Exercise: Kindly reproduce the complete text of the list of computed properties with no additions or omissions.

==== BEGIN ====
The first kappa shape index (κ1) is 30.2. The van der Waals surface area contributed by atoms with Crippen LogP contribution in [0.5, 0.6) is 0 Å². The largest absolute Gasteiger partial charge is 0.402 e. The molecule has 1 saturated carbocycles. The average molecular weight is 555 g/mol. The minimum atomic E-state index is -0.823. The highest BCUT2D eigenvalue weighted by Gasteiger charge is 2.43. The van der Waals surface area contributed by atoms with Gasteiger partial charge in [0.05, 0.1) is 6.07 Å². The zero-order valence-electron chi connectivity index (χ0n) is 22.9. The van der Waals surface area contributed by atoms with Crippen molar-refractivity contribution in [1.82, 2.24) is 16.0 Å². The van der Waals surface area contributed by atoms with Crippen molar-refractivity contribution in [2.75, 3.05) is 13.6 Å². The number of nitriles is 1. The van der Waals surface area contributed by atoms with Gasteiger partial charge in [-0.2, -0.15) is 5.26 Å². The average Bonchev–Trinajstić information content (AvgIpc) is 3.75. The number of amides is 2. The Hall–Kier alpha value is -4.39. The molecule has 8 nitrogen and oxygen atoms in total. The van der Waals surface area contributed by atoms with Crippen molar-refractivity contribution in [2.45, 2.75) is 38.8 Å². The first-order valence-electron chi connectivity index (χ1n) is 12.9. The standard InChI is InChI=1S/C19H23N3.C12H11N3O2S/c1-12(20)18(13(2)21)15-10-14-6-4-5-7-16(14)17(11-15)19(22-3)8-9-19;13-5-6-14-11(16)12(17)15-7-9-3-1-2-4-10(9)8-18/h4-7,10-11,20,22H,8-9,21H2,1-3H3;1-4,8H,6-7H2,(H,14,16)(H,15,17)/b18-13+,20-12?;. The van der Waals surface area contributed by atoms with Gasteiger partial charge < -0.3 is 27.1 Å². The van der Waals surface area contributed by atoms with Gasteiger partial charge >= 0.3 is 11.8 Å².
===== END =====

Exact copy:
The first kappa shape index (κ1) is 30.2. The van der Waals surface area contributed by atoms with Crippen LogP contribution in [0.5, 0.6) is 0 Å². The largest absolute Gasteiger partial charge is 0.402 e. The molecule has 1 saturated carbocycles. The average molecular weight is 555 g/mol. The minimum atomic E-state index is -0.823. The highest BCUT2D eigenvalue weighted by Gasteiger charge is 2.43. The van der Waals surface area contributed by atoms with Gasteiger partial charge in [0.05, 0.1) is 6.07 Å². The zero-order valence-electron chi connectivity index (χ0n) is 22.9. The van der Waals surface area contributed by atoms with Crippen molar-refractivity contribution in [1.82, 2.24) is 16.0 Å². The van der Waals surface area contributed by atoms with Crippen molar-refractivity contribution in [2.75, 3.05) is 13.6 Å². The number of nitriles is 1. The van der Waals surface area contributed by atoms with Gasteiger partial charge in [-0.2, -0.15) is 5.26 Å². The average Bonchev–Trinajstić information content (AvgIpc) is 3.75. The number of amides is 2. The Hall–Kier alpha value is -4.39. The molecule has 8 nitrogen and oxygen atoms in total. The van der Waals surface area contributed by atoms with Crippen molar-refractivity contribution in [2.45, 2.75) is 38.8 Å². The first-order valence-electron chi connectivity index (χ1n) is 12.9. The standard InChI is InChI=1S/C19H23N3.C12H11N3O2S/c1-12(20)18(13(2)21)15-10-14-6-4-5-7-16(14)17(11-15)19(22-3)8-9-19;13-5-6-14-11(16)12(17)15-7-9-3-1-2-4-10(9)8-18/h4-7,10-11,20,22H,8-9,21H2,1-3H3;1-4,8H,6-7H2,(H,14,16)(H,15,17)/b18-13+,20-12?;. The van der Waals surface area contributed by atoms with Gasteiger partial charge < -0.3 is 27.1 Å². The van der Waals surface area contributed by atoms with Gasteiger partial charge >= 0.3 is 11.8 Å².